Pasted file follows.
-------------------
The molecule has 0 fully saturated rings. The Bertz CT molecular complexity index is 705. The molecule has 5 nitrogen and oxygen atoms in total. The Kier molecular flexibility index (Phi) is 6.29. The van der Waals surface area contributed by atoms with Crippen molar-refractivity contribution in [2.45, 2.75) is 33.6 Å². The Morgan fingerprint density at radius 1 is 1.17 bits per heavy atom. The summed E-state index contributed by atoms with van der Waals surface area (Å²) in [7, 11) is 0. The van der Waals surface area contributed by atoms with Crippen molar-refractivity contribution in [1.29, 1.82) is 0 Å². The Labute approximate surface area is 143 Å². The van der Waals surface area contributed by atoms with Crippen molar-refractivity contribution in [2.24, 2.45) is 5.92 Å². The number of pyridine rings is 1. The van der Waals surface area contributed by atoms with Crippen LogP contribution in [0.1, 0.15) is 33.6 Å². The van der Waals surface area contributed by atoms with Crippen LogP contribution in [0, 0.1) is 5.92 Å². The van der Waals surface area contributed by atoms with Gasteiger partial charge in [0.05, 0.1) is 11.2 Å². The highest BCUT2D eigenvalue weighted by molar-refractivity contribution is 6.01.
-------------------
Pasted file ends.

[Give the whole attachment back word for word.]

The molecule has 0 fully saturated rings. The Bertz CT molecular complexity index is 705. The molecule has 5 nitrogen and oxygen atoms in total. The Kier molecular flexibility index (Phi) is 6.29. The van der Waals surface area contributed by atoms with Crippen molar-refractivity contribution in [2.45, 2.75) is 33.6 Å². The Morgan fingerprint density at radius 1 is 1.17 bits per heavy atom. The summed E-state index contributed by atoms with van der Waals surface area (Å²) in [7, 11) is 0. The van der Waals surface area contributed by atoms with Crippen molar-refractivity contribution in [1.29, 1.82) is 0 Å². The Labute approximate surface area is 143 Å². The van der Waals surface area contributed by atoms with Crippen molar-refractivity contribution in [2.24, 2.45) is 5.92 Å². The number of pyridine rings is 1. The van der Waals surface area contributed by atoms with Crippen LogP contribution in [0.1, 0.15) is 33.6 Å². The van der Waals surface area contributed by atoms with Crippen LogP contribution in [0, 0.1) is 5.92 Å². The van der Waals surface area contributed by atoms with Gasteiger partial charge in [0.05, 0.1) is 11.2 Å². The highest BCUT2D eigenvalue weighted by molar-refractivity contribution is 6.01.